Viruses are organisms that lie at the boundary between living and non- living organisms. They are non-cellular organisms and have an inert crystalline structure outside a living cell. Once a virus infects a host cell, they will become alive and takes over the host cell machinery to divide themselves. They are thus obligate parasites. The name ‘virus’ means venom or poisonous fluid. It was given by Dmitri Ivanowsky in 1892.

Virus: Structure

A virus particle consists of a genetic material (either DNA or RNA) enclosed within a protein coat known as capsid. The capsid is composed of small subunits called capsomeres arranged in a helical or polyhedral structure.

Virus: Genetic material

The genetic material could be RNA or DNA, but never the both. Virus that infects plant cells are usually single stranded RNA viruses, and those that infect animals can be single stranded RNA (ss-RNA), double stranded RNA (ds-RNA) or double stranded DNA (dsDNA) viruses. Bacteriophages (virus that infect bacteria) are usually ds-DNA viruses.

Virus: Replication

Virus is an inert particle outside a cell. When it infects a host cell, the virus attaches to the cell surface and inserts its genetic material into the cell.

This genetic material gets incorporated into the host genome and directs the cell to produce more viral proteins and viral genetic material instead of its usual products. Inside the cell, the virus enters two phases.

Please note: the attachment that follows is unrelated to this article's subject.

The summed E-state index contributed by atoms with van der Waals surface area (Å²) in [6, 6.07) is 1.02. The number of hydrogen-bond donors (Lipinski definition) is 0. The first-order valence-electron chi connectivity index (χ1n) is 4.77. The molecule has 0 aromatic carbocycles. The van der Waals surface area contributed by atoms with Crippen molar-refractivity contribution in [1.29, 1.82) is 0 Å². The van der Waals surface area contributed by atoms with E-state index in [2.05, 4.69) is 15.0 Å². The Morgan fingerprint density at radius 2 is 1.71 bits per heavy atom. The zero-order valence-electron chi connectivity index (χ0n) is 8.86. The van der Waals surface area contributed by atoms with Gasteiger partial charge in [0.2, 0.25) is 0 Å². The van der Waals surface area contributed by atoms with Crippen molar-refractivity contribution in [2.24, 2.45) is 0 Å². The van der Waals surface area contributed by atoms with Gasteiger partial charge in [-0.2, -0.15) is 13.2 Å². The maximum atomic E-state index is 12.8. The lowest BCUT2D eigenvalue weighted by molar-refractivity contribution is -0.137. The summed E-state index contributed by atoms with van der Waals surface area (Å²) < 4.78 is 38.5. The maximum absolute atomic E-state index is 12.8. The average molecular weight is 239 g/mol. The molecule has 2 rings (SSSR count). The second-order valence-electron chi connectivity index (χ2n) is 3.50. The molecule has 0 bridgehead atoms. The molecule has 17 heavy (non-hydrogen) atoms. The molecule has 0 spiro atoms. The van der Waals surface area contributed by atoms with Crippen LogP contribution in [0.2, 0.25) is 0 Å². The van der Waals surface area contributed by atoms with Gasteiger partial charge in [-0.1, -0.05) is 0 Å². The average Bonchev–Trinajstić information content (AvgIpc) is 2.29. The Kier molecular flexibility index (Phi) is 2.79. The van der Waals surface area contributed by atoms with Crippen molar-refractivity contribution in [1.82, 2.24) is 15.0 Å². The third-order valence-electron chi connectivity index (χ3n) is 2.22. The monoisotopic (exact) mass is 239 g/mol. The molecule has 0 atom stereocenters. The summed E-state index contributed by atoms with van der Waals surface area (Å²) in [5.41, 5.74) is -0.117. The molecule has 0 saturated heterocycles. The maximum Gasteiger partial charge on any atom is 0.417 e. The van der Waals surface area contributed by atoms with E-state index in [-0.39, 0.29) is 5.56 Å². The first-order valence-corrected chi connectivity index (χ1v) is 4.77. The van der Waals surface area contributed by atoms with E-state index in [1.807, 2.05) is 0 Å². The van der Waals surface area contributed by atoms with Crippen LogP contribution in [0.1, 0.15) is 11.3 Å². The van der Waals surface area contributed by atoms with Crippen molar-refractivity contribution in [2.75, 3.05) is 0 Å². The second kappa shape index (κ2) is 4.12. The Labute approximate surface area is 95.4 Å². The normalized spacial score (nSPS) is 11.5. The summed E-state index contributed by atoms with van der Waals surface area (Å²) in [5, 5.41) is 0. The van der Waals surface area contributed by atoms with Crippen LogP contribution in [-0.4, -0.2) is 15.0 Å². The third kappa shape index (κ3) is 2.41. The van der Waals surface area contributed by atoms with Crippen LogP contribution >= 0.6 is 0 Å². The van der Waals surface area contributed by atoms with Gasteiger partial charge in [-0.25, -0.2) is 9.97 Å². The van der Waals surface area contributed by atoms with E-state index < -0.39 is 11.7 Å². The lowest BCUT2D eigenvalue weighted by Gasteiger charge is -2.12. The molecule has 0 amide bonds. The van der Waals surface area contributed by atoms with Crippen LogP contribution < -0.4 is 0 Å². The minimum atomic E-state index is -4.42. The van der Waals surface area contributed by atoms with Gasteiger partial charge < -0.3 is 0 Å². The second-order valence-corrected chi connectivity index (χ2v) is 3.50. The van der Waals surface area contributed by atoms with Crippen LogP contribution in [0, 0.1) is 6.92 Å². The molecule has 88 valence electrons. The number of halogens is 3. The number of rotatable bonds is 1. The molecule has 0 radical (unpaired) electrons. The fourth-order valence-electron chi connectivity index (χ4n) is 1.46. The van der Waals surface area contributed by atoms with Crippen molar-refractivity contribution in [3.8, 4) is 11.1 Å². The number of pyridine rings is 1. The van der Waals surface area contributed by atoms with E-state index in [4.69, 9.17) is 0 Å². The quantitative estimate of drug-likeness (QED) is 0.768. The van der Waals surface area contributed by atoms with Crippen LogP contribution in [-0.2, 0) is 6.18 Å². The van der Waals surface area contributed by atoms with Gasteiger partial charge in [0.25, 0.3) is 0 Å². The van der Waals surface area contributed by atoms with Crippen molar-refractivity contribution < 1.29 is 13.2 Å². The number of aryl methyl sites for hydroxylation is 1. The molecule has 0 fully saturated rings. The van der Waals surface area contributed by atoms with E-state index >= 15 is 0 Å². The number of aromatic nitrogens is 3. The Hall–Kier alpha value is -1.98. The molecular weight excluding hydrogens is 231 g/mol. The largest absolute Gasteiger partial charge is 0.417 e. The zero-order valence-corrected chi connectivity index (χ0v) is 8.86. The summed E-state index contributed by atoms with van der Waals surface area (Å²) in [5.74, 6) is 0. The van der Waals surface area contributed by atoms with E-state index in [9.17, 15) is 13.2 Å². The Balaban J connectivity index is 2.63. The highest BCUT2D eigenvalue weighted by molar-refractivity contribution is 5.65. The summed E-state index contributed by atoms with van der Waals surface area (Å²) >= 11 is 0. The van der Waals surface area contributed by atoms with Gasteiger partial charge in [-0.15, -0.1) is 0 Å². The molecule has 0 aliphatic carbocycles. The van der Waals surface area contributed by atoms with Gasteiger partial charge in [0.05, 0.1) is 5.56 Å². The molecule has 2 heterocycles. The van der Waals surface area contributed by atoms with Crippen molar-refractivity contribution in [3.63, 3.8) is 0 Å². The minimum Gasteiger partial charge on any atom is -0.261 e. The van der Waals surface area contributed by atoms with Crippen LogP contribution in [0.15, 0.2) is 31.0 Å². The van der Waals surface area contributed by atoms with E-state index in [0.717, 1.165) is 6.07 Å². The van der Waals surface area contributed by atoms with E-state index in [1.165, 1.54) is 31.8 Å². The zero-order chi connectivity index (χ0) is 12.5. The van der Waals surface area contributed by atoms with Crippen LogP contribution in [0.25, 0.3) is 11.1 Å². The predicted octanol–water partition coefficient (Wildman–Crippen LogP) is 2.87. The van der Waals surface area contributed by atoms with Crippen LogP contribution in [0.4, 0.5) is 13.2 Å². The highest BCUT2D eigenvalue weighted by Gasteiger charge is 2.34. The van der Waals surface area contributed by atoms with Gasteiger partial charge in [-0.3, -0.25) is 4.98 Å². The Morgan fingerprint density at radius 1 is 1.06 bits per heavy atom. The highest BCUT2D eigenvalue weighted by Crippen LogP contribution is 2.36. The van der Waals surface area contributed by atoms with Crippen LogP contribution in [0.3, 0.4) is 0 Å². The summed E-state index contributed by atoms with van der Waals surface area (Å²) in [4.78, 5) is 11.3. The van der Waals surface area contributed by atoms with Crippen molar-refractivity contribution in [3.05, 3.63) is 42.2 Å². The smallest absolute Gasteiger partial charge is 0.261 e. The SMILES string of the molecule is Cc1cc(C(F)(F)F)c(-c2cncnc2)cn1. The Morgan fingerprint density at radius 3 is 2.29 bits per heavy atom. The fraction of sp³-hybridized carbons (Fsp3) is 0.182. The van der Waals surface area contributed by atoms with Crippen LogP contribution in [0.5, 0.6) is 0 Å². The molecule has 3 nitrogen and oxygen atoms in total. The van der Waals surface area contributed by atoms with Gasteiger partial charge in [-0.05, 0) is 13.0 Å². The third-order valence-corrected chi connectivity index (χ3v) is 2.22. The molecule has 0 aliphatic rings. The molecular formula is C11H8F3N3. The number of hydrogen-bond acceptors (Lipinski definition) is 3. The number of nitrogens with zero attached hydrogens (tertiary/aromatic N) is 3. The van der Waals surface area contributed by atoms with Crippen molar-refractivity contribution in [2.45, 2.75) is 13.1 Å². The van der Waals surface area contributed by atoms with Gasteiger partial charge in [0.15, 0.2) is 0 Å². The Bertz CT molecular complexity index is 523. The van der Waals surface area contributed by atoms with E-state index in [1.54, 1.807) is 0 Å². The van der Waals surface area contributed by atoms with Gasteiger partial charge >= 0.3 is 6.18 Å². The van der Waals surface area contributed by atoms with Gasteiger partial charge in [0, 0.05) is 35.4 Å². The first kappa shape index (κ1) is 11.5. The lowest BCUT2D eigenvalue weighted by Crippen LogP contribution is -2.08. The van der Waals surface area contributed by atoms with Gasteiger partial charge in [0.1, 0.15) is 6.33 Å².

1. Lysogenic phase: The infected cells continue to produce more viral proteins and genetic material continuously, and remain dormant for a long time, until they receive a stimulus.
  2. Lytic phase: When he dormant virus – infected cells receive a stimulus, the viral proteins assemble around each viral genetic material to form capsids, and thus new virus particle are formed. They, then burst out by killing the host cell, and invade new host cells.


Viral Diseases

Virus can cause many diseases in eukaryotic organisms. The viral diseases that can occur in humans include smallpox, common cold, mumps, influenza, herpes, chickenpox, shingles, rabies, Ebola, polio and AIDS. It can also cause cancer, in some cases.


Viral infection in plants causes stunted growth, dwarfism, mosaic formation on leaves, leaf rolling, leaf curling, yellowing, and vein clearing.


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